Okay to Use Stainless With Copper

While I still consider JLC to be a trusted disseminator of valuable information in the ever-changing world of building technology, I can’t imagine how Milton Grenfell’s letter was deemed fit for print (“Don’t Use Stainless Steel Screws With Copper,” 4/09).

Mr. Grenfell cites the galvanic (electrochemical) scale to make his point. There are many versions of this scale — which shows reactions between dissimilar metals — and there are several different common alloys of stainless steel. Copper’s reaction to some types of stainless steel is actually less severe than its reaction to lead, which Mr. Grenfell notes “can live comfortably with copper.” Some charts show stainless steel next to copper.

The inclusion of this letter is even more surprising in light of the article in the same issue that describes the high corrosion resistance of stainless steel fasteners in copper-based pressure-treated lumber.

For a practical example, we in the lightning-protection industry have been using stainless steel fasteners with copper and copper alloys for many decades with greater shear strength and less seizing than is possible with copper alloy fasteners, and with no adverse effects.

Will Priestley

Priestley Lightning Protection, LLC

Piermont, N.H.

Window-Seat Safety

Another likely code interpretation regarding glazing at window seats (“Window Seats and Safety Glass,” Q&A, 4/09) comes from IRC 2006 Section R613.2, which addresses sill heights above exterior grade. In our jurisdiction, if the interior sill height is less than 18 inches above the window seat and the exterior grade is more than 72 inches below the sill, the building official might require a guard rail on the inside of the window. The rail would have to be of a type that could be easily and quickly removed without the use of tools, in case the inhabitants needed to escape a fire. This is especially likely to be enforced with second- and third-floor window seats.

Charles Shade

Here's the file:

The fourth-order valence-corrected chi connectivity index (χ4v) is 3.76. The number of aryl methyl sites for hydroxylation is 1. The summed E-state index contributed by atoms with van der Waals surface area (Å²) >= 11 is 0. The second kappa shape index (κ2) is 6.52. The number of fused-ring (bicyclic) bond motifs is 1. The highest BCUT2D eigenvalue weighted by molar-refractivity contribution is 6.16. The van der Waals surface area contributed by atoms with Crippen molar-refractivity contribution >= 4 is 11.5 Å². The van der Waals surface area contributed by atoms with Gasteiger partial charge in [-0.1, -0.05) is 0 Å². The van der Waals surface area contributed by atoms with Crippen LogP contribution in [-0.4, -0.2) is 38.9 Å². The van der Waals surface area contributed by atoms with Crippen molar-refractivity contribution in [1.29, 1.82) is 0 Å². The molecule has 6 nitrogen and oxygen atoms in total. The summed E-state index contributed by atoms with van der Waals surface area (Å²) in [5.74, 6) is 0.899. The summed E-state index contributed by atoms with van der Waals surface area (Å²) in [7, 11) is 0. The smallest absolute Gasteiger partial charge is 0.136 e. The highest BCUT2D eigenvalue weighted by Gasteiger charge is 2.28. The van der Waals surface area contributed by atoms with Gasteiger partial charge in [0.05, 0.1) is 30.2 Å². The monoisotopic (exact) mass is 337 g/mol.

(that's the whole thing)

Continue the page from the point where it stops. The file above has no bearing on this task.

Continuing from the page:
C. L. Shade Drafting

Richmond, Va.

Hanging Loads From Beams

When I faced a similar situation to the one described in Mr. Vetter’s article “An Upside-Down Beam” (On the Job, 5/09), an engineer at Simpson Strong-Tie guided me to HWU top-flange hangers. These steel brackets, which have a 90-degree lip that rests on top of the carrying beam, hang down below the face to support the ceiling joists from their bottom edges. According to the engineer I spoke with, using short clips — as shown in the article — could induce cracks in either the beam or the joists. This is because the hardware is picking up only the bottom few inches of the Parallam and the top few inches of the joists below. Admittedly the approach I took might be overkill: The brackets I used were 18 inches tall and cost $38 apiece (ouch!). On the other hand, a callback could cost a lot more.

John Hobby

J.M. Hobby Contracting

Franklin, Mass.

True Cost of Regulation

I’ve been a sole proprietor for 27 of my 37 years in the construction business. I spent another six years doling out HUD renovation funds to nonprofits. The lead-paint issue (“New Rules for Lead-Safe Remodeling,” 5/09) has been around almost as long as the turmoil in the Middle East. The government keeps jacking up the requirements, but few pay attention. The true cost of safe work practice is not in the actual work; most contractors who keep a clean job site are 90 percent of the way there. The cost is in the record-keeping and work lost to noncompliant contractors. I realize we’re just supposed to factor in this additional paperwork as part of “the cost of doing business,” but every hour I spend doing that is a nonproductive hour. One has to wonder if it’s worth the extra expense to the customer.

Warren Currier Jr.

Freeville, N.Y.